Others will quote all the problems of D-jet...but lump them together, usually citing dependability as a performance issue. Thats not the case. The dependability problems with D-jet were the harness and connectors. Everything else was quite solid. Building a new harness is not that hard. Certainly less hard than some of the restoration efforts many of us put into basket case cars we buy 8) .
The factory level of adjustment on most D-jet was kind of crude in my opinion. It ran smooth, but was not really optimized for better HP or throttle response.

In short...the limitations that keep your baseline engine configuration from reaching what it could....are not within the electronic part of the system. They are within the manifolding, plenum, heads and cam. With those limitations, any other injection system would have the same limitations...and some of them would have more.
That being said, the manifolds of D-jet were not actually that bad. They are just a little dated...compared to what some of the modern injection systems in new cars come with. But they are certainly as good...and sometimes better than what comes with some of the aftermarket systems. D-jet can be tuned to give an easy 10%+ better HP and throttle response on a stck engine. With some porting, better compression, a better cam, better balance, and much better ignition...it can achieve upwards to 20-30% better than stock. But...then the limitations of the manifold and the ranges of enrichment will stop you from going further. This is not to say that thingscannot be added to correct these issues. But you may start approaching the point of dimenishing returns for that effort. Ray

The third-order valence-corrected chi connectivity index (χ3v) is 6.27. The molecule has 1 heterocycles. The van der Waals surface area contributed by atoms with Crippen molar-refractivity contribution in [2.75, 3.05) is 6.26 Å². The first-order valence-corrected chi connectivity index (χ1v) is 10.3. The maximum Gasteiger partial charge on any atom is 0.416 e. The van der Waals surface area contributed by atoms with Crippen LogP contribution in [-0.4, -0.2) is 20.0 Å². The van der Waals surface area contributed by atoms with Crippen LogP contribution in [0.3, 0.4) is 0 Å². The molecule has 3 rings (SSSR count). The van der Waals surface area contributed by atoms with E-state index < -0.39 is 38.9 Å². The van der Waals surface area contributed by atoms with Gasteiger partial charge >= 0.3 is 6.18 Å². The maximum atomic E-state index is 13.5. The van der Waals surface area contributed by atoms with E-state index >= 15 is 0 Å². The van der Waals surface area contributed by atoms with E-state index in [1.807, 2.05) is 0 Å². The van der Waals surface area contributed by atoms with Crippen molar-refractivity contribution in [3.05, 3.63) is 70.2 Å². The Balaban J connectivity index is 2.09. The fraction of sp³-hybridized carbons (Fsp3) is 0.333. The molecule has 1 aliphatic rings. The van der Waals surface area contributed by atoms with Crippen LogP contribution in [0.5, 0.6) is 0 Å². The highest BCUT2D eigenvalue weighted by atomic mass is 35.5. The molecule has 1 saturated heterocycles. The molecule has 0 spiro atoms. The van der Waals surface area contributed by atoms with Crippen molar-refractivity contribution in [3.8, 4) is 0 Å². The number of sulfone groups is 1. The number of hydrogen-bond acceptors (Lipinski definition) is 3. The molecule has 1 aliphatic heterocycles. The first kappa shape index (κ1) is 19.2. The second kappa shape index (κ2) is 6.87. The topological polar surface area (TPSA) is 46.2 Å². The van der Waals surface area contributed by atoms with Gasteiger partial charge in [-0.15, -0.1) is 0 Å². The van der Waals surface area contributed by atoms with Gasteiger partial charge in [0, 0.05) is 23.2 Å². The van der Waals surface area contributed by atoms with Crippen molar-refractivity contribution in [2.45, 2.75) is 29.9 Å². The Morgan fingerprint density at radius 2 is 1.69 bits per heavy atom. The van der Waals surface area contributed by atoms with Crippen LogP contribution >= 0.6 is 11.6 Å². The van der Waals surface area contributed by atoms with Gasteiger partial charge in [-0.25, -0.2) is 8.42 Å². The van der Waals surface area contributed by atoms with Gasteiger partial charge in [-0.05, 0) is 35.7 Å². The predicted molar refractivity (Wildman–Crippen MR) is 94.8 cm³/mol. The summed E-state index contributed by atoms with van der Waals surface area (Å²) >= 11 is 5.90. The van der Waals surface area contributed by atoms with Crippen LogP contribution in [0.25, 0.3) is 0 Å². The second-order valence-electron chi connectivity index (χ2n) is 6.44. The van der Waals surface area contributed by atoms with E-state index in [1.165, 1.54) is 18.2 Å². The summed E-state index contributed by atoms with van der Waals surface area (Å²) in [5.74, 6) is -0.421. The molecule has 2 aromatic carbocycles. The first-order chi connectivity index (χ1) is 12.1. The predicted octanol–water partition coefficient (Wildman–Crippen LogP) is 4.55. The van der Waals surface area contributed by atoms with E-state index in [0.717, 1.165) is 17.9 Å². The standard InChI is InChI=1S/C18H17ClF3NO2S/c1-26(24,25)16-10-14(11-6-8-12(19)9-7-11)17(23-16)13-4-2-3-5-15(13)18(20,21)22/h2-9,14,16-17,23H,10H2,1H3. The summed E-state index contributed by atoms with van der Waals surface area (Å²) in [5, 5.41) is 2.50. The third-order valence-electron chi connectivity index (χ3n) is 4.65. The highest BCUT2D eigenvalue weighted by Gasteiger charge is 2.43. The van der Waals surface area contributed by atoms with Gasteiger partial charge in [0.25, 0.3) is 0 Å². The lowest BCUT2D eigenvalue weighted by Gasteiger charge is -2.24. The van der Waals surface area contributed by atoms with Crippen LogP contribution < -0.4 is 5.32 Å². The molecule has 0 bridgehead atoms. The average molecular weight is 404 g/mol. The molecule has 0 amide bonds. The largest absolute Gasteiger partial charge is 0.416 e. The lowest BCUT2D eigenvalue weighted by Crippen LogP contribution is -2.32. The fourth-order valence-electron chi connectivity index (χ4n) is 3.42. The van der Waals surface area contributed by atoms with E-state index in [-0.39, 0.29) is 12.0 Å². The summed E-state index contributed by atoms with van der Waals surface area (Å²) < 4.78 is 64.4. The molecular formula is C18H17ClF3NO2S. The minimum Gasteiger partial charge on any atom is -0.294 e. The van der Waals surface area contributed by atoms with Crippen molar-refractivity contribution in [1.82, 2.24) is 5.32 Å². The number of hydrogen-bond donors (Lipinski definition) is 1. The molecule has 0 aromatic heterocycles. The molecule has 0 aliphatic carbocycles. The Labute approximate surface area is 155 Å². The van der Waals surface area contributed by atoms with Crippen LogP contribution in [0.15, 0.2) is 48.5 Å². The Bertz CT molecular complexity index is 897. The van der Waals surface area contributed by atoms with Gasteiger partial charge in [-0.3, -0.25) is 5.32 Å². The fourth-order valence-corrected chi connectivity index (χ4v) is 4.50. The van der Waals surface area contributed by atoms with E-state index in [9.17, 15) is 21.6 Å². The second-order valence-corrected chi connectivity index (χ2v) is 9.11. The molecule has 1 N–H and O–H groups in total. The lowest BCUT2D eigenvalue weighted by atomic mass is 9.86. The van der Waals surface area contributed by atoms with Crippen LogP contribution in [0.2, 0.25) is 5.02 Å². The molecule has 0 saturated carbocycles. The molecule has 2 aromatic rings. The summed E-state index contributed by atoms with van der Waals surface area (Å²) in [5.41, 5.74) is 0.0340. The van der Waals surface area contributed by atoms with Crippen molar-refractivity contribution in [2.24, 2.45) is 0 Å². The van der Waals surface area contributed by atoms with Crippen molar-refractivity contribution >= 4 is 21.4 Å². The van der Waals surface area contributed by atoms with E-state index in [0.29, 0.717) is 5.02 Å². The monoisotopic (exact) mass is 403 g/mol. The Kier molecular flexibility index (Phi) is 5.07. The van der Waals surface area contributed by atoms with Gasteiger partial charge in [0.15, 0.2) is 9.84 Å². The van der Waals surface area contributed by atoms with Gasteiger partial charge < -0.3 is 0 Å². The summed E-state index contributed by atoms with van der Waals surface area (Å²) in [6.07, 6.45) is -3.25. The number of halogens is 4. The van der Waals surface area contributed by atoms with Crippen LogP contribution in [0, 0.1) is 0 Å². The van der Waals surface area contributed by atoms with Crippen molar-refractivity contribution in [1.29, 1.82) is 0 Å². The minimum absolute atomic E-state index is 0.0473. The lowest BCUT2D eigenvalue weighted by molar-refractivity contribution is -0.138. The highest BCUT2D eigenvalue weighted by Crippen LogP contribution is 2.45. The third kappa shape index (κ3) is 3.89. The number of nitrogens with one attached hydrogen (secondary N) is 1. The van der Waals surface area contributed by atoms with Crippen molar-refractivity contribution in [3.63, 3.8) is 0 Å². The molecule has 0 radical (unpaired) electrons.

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Post by Va914 » Sat Nov 22, 2003 10:45 am

What do you have for a recommended set up for a stock 2.0L to get more performance?

96mm P&C's? What cam?

Cheers

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Bleyseng
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Post by Bleyseng » Sat Nov 22, 2003 11:32 am

Va914, for a stocker run the 96mm p&c's and a Webcam FI unit if you are willing to fool with the MPS. Some people have idle trouble some don't.

As for the 2.2L with Djet, the correct A/F mix is 13.7 to 1 on these engines not 14.7 to 1 at partload. I think you can make it work if you use a mild cam like the stock oem unit BUT you could have too much heat that only a external oil cooler could handle. A 2056cc motor requires a few adjustments to run well, mostly adjusting the MPS or running a 73 2.0l unit. IF you have access to a dyno and a Wavetek inductance meter you can adjust the MPS. I have done this to optimized the hp on my 2056cc to achieve 95hp at the rear wheels on my 914. Thats about 110-115hp at the flywheel.
As always you have to be concerned with the extra heat a larger motor will produce along with the correct A/F mix. The MPS especially the 73 unit has the adjustment range for the displacement increase.
In the long run, using Megasquirt might be a better bet due to its tuning abitlity witha computer vs the mechanical djet.